Whenever a shelter kills a homeless animal entrusted to its care, it has profoundly failed. And animal shelters fail, as a general rule, fifty to eighty percent of the time. Put another way, animal sheltering is an industry whose leadership mostly fails. Unlike any other industry, however, these directors still retain their positions, are pillars of their communities, and are tapped as ‘experts’ by the large national groups. That credibility, and esteem, has been seriously threatened by the No Kill movement. In other words animal control directors, fearful of being held accountable for failure, are putting their own interests ahead of the lives of the animals.

Nathan Winograd -

An animal should never, ever be better off dead than in our care. And when it is, then we’re doing something completely and indefensibly wrong.

Shel, Saving Pets Blog

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2 Responses to “Better off Dead: The Ultimate ‘Doing it Wrong’”

  1. Lynn Orbison says:

    I’ve heard that line before: “they’re better off dead…”

    I actually said it once. I was volunteering for a “free” spay/neuter clinic for a guy who had 400 dogs. By the time #350 came in, some of the dogs were in pretty sad shape. I was at one of the grooming tables…my job was to spend a few minutes cleaning up the dogs post-op. They were still knocked out so especially the shy ones, this was our big chance to handle them safely and “do stuff” that nobody would ever be able to do when they were awake.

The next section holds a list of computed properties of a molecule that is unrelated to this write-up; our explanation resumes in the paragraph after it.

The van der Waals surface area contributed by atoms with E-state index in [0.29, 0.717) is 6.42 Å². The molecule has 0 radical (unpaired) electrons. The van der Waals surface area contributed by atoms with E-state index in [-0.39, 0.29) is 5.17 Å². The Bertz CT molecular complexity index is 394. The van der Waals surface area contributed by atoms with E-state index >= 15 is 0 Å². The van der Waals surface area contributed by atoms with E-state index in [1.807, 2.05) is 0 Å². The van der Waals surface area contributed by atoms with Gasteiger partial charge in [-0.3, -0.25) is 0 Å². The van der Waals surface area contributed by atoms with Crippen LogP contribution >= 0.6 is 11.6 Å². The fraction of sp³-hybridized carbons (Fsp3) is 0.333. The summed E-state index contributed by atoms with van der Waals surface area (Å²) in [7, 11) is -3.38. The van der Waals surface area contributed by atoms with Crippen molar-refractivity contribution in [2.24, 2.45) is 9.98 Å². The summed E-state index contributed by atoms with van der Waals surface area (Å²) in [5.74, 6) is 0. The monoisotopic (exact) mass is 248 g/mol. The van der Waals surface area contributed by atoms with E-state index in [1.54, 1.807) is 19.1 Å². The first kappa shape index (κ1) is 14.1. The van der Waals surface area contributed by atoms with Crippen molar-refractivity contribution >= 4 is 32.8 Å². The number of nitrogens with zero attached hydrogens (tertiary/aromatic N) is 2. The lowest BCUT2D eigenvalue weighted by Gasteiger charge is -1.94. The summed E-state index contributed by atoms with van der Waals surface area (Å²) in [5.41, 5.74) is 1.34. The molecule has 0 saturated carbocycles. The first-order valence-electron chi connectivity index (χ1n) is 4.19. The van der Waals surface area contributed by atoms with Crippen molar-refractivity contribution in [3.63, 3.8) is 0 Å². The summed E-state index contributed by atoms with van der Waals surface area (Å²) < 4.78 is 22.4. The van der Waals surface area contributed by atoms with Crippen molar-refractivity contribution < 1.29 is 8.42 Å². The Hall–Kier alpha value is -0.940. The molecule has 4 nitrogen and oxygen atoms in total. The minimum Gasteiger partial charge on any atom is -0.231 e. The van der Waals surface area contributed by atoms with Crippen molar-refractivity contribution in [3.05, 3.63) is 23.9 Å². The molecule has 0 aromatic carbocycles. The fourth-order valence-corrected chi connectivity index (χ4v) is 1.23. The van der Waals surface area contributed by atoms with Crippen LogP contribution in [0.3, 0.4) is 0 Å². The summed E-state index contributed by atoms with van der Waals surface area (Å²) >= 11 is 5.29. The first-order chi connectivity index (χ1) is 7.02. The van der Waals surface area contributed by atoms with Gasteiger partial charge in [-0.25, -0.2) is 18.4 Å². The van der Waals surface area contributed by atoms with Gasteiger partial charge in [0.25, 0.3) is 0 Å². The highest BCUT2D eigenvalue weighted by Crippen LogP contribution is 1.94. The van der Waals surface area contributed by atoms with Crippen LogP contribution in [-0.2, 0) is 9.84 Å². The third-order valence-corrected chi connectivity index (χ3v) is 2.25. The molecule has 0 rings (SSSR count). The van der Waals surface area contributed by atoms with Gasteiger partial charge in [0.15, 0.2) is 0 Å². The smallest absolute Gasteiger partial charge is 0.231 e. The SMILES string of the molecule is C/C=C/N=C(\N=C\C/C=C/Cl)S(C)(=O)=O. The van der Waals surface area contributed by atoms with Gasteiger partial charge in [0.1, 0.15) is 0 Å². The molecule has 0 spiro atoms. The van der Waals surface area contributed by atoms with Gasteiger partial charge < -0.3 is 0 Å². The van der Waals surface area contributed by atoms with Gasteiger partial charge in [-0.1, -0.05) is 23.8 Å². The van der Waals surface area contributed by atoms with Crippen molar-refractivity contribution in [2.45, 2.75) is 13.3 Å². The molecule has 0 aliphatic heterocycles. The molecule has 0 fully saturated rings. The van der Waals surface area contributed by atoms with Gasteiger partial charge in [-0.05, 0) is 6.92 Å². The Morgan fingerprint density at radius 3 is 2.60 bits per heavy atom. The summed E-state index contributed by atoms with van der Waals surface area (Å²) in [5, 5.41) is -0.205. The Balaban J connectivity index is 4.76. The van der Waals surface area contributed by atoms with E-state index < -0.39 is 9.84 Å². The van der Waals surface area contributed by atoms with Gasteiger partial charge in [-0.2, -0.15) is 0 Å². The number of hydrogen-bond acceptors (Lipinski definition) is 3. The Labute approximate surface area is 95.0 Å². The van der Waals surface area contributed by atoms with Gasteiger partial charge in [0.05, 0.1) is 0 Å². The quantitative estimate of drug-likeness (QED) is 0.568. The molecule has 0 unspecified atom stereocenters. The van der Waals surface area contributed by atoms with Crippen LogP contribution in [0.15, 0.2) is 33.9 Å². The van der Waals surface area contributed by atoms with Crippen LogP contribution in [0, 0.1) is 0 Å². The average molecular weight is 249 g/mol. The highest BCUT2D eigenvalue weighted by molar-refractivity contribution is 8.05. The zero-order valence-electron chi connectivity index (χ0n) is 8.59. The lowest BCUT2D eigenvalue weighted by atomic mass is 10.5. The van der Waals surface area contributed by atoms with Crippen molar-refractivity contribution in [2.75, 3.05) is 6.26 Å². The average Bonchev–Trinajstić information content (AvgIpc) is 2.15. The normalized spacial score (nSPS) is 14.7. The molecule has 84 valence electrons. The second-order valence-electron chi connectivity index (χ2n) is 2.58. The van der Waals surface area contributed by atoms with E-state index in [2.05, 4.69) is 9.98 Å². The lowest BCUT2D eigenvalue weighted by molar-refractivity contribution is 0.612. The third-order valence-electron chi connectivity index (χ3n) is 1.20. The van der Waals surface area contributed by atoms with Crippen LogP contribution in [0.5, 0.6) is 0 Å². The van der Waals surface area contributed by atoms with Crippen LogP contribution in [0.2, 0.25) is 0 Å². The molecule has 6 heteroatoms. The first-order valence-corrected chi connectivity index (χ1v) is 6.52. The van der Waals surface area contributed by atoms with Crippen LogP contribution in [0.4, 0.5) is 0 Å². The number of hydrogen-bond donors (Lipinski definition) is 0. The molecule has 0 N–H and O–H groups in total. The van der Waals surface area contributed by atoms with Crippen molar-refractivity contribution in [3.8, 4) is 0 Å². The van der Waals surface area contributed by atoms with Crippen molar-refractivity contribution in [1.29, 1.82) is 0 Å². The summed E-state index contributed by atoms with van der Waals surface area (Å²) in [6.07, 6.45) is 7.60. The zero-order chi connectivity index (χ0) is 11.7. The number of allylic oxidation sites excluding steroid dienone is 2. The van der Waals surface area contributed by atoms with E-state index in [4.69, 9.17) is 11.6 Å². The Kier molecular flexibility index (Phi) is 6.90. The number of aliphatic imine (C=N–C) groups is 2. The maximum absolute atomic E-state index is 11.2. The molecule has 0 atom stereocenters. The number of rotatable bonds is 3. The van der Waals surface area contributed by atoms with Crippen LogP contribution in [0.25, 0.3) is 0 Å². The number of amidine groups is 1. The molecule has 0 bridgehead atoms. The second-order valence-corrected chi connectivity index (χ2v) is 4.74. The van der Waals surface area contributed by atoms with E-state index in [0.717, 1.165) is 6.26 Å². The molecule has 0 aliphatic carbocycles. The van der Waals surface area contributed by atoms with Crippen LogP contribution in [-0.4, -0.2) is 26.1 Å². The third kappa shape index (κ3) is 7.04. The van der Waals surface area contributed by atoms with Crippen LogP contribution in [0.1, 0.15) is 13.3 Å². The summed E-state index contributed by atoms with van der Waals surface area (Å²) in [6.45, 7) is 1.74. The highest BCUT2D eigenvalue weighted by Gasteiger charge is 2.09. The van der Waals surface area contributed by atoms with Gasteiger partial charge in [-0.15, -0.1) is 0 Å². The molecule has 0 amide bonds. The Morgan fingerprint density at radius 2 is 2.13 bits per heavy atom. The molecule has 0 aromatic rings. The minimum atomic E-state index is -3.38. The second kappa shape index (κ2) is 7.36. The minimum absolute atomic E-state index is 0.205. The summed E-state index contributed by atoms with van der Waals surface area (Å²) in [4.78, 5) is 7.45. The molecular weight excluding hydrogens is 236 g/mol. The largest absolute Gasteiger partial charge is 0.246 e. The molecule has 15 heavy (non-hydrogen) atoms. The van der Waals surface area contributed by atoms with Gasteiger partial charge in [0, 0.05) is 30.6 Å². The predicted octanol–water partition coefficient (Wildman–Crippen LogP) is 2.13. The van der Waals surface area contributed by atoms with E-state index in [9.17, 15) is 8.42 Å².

Two dogs came in together. Apparently they were tethered back in the woods and had been “forgotten” at mealtimes sometimes. We named them Mutt and Jeff. They came to my station and I burst into tears. The organizing vet came over and asked what was the matter. I told her I couldn’t help these dogs…that what they really needed was to die. They were horribly thin, their coats were matted and nasty. They had sores on them. They had already suffered way more than I would ever have allowed, and I cried for their future. Just getting them back into shape, even if I took them home myself, well, it would have been hard on them. And these dogs weren’t going home with me, they were going back across the street. What were the chances that they’d get more food and better food and “special care” enough to make their lives worth living?!

    The vet requested permission from the owner to euthanize these two…but my tears continued because we had just spent a lot of time and resources catching them, transporting them, drugging them, neutering them, and then, because I have a weak stomache and a big heart, we kill them at the last stage…that just was awful. Even if it was the right thing to do.

    They changed the procedure some to have somebody evaluate the dogs before they even came into the building….was that better? Somebody else “called it” before any of us invested in the animal. Ouch. It was just a bad deal all the way around. But we did the best we could.

  2. Lynn Orbison says:

    Okay. I’m feeling bad for “ranting” on your lovely post. I feel a need to say something positive.

    1) more than 300 animals were altered during that week by that crew of volunteers.

    2) the whole reason that kennel got into such horrible shape was because the guy didn’t believe in euthanasia (unlike most mushers and breeders.)